Platt Perspective on Business and Technology

Projects, project management and careers – 3: the projects approach from the project manager perspective

Posted in career development, job search and career development by Timothy Platt on August 3, 2012

This is my third installment in a series on projects and project management as a career path (see Part 1: projects and operations and Part 2: projects and career paths.) And I begin this by citing a widely respected resource that I have already noted in this series: the Project Management Institute (PMI).

My goal for this posting is not to replicate the vast corpus of methodology and process that the PMI has developed as project management best practices. It is instead, to discuss that type of approach as it impacts on careers and career path choice. And I start this by noting that project management methodologies such as provided through PMI are as complex as they are because they are intended to cover management and execution of essentially any project and regardless of its complexity and scale. As counterpart, I have been writing repeatedly and even seemingly continuously in this blog about operations and strategy in the same way – in an attempt to cover as wide a range of complexities and contingencies as possible.

• Simple projects, like simple operational and strategic issues do not need complexities of methodology or execution, and would in fact be hindered by them.
• So effective project managers need to know when to invoke the methodological details, and where, and when to keep things simple. And this is all about identifying and proactively addressing potential problems and before they can become work-affecting challenges.
• How many people will be called for in completing a project, and would this project’s work create scheduling conflicts for them, and either within the scope of the project itself, or as they work on other task areas too?
• What other resources are going to be needed to carry out and complete this project, and are some of them going to have to be shared, either within the scope of the project or with others outside of this project?
• Does access to some key resource have to be planned into the project design and its schedule?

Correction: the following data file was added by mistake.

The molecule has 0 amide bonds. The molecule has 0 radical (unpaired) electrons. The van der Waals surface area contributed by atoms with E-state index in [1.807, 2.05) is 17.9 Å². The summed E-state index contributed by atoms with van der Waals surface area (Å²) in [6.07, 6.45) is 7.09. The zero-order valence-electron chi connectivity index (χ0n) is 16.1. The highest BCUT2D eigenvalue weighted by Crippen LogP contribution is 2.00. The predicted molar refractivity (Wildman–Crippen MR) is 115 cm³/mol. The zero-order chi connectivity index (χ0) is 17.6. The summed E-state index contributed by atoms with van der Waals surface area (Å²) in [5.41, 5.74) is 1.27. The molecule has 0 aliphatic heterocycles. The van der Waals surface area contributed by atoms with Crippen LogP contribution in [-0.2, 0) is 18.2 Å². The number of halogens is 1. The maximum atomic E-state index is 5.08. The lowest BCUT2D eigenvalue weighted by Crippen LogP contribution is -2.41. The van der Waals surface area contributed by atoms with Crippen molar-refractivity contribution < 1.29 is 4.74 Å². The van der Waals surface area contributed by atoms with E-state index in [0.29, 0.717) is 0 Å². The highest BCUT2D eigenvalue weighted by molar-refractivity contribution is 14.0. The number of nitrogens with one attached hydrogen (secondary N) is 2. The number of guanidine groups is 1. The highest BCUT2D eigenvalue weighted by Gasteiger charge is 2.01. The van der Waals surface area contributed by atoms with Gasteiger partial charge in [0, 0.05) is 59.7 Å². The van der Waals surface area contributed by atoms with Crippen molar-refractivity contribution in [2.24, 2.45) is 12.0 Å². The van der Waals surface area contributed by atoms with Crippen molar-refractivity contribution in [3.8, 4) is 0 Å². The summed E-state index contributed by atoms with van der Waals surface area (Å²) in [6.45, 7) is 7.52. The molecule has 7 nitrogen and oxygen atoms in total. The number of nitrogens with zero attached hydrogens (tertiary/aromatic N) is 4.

• Would this affect or determine the order that certain project steps have to be worked upon?
• What steps have to be done in what order, and how does that fit into the above issues of resource availability and scheduling?

Similar questions related to benchmarking and tracking a project on its way to completion could also be added in, along with a wide range of other issues. The point I would raise from this, however, should be clear from just this partial listing.

Successful project managers need to know where and when to add in the complexities and that they should only do so to address specific anticipated needs. And if complexities arise unexpectedly with for example, emergence of unanticipated essential resource access bottlenecks, they know how to add in the methodological details and in ways that work for everyone on the project, and in ways that work for the business as a whole too.

And with that point I move this discussion away from project management per se, and to making projects work in the larger ongoing operational context. And an easy entry point to that, is in how resource bottlenecks and sharing and scheduling requirements would be identified, prioritized and resolved.

Every business has to deal with at least some resource limitations, as every business has a finite operating budget and a finite resource base to work from. This means processes for allocation and scheduling of limited and limiting resources are almost always included in a business’ operational processes. And if a business does not have them yet it will after their first-time incident where schedules slow or stop for the lack of that.

Project methodology in practice, should connect with, work effectively and smoothly with, and benefit from the systems and processes already in place, for managing the business’ already-present complex of problems. And I will add that with the one exception of limiting resources acquired specifically for a particular project that would not be used outside of its scope, when a project resource bottleneck arises or the distinct potential for that does, project resource access and scheduling is always operational resource and scheduling too. Think of this as a long winded and example-driven way of saying that projects take place in and have to work in a larger context. And from a job and career perspective that means cultivating the skills and experience and developing the networking connections and business relationships throughout the business to make this work – and enlisting the support of more senior managers as needed to facilitate that.

I am going to turn in my next series installment from the project manager’s perspective to that of their manager and the perspective of the business’ executive team. Meanwhile, you can find this and related postings at my Guide to Effective Job Search and Career Development – 2. I have also posted extensively on jobs and careers-related topics in my first Guide directory page on Job Search and Career Development.

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